Vulvitis in Girls
When you first learned that you had a baby girl, you probably envisioned sweet little dresses, ballet slippers, and pigtails—along with corporate board rooms and soccer balls, of course. What you probably didn't imagine was taking your darling daughter to the pediatrician for excruciating itching on her vajayjay.
It sounds like the stuff of a Tina Fey bit on parenting, but just like grown-ups, little girls can be diagnosed with vulvitis. The inflamed vulva of vulvitis is really a symptom that can be caused by numerous conditions such as diseases, infections, injuries, allergies and other irritants. In pre-pubescent girls, vulvitis may also be caused by inadequate levels of estrogen.
Symptoms of vulvitis can be subtle at first, as children are often pretty unselfconscious about things like scratching their privates anyway. But if you notice excessive scratching or redness or blisters on your kid's labia or vulva, you may want to have her health care provider examine her.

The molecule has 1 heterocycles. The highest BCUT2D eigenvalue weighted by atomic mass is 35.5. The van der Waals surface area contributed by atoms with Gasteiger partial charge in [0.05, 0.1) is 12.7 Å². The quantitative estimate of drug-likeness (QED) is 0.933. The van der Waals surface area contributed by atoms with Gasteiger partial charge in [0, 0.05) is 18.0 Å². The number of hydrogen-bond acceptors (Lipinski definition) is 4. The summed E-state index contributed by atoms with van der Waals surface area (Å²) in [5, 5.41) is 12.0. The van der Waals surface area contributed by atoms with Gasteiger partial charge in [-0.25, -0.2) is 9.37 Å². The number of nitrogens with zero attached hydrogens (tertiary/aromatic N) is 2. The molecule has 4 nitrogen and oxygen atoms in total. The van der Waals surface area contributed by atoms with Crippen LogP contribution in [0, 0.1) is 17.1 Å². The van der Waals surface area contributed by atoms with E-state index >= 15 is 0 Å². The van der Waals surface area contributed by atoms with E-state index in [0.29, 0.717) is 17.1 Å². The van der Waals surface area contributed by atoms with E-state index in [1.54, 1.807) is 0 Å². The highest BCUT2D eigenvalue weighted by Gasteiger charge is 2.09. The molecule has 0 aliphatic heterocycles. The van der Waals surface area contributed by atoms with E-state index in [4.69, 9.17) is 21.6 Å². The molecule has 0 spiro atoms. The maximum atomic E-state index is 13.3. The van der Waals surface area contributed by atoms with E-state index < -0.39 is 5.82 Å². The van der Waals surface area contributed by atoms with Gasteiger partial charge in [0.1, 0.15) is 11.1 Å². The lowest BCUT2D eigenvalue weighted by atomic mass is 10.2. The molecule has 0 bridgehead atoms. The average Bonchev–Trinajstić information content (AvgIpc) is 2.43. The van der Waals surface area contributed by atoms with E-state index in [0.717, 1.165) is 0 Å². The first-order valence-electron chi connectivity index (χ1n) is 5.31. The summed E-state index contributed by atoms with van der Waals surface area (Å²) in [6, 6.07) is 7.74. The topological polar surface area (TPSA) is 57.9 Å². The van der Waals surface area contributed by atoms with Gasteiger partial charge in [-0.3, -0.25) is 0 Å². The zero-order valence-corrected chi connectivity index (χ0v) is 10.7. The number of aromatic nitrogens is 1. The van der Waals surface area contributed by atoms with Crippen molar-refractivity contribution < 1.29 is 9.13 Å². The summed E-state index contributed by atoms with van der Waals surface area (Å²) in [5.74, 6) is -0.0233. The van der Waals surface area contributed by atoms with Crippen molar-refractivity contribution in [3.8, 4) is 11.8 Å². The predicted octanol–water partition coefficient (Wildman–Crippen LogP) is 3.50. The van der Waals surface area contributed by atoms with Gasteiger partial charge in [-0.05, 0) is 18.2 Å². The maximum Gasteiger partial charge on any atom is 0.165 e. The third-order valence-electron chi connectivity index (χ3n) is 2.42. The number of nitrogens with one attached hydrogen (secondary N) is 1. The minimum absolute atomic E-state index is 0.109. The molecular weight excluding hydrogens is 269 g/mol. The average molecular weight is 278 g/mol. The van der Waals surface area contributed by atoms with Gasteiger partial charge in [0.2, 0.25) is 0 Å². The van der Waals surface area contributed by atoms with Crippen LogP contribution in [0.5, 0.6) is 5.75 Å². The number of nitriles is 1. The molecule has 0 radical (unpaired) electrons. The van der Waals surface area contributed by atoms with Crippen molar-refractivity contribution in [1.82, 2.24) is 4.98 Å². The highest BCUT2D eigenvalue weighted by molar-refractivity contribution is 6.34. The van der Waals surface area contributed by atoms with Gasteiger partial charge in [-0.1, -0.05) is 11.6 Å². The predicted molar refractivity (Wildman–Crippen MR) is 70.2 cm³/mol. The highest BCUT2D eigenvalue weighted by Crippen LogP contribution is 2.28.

If your daughter's doc thinks she's got vulvitis, she may try to get a clearer picture of what's going on by ordering lab work like blood tests, or a urinalysis.
Despite the fact that it might be difficult to peg why her hoo-hoo is bugging her, treatment is generally straightforward and involves avoiding irritants like perfumes, dyes, some laundry detergents, hot tub or swimming pool water, tight fitting jeans, synthetic panties without a cotton crotch, horseback riding or wearing a wet bathing suit for a long period of time. Sitz baths and soothing compounds or hydrocortisone creams may also provide relief from itching and irritation.